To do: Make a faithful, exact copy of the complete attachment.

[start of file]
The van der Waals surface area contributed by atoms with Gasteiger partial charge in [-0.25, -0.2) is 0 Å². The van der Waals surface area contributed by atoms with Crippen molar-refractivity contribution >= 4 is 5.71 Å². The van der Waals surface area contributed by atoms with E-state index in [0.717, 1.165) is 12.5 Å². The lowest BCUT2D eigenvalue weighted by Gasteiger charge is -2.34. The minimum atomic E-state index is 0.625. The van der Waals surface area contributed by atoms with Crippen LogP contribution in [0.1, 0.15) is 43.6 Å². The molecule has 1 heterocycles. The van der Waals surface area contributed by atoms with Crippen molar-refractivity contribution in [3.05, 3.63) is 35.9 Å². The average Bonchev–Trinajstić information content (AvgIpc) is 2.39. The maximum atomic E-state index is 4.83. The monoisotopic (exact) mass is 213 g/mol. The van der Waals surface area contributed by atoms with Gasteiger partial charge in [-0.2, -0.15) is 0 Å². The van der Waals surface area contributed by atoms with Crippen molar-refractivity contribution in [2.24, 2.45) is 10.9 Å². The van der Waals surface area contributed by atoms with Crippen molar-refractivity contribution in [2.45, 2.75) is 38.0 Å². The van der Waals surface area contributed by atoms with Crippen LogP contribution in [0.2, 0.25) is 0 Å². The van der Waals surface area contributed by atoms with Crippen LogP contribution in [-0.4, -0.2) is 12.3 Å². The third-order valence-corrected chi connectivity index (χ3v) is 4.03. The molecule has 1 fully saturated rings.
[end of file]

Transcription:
The van der Waals surface area contributed by atoms with Gasteiger partial charge in [-0.25, -0.2) is 0 Å². The van der Waals surface area contributed by atoms with Crippen molar-refractivity contribution >= 4 is 5.71 Å². The van der Waals surface area contributed by atoms with E-state index in [0.717, 1.165) is 12.5 Å². The lowest BCUT2D eigenvalue weighted by Gasteiger charge is -2.34. The minimum atomic E-state index is 0.625. The van der Waals surface area contributed by atoms with Crippen LogP contribution in [0.1, 0.15) is 43.6 Å². The molecule has 1 heterocycles. The van der Waals surface area contributed by atoms with Crippen molar-refractivity contribution in [3.05, 3.63) is 35.9 Å². The average Bonchev–Trinajstić information content (AvgIpc) is 2.39. The maximum atomic E-state index is 4.83. The monoisotopic (exact) mass is 213 g/mol. The van der Waals surface area contributed by atoms with Gasteiger partial charge in [-0.2, -0.15) is 0 Å². The van der Waals surface area contributed by atoms with Crippen molar-refractivity contribution in [2.24, 2.45) is 10.9 Å². The van der Waals surface area contributed by atoms with Crippen molar-refractivity contribution in [2.45, 2.75) is 38.0 Å². The van der Waals surface area contributed by atoms with Crippen LogP contribution in [0.2, 0.25) is 0 Å². The van der Waals surface area contributed by atoms with Crippen LogP contribution in [-0.4, -0.2) is 12.3 Å². The third-order valence-corrected chi connectivity index (χ3v) is 4.03. The molecule has 1 fully saturated rings.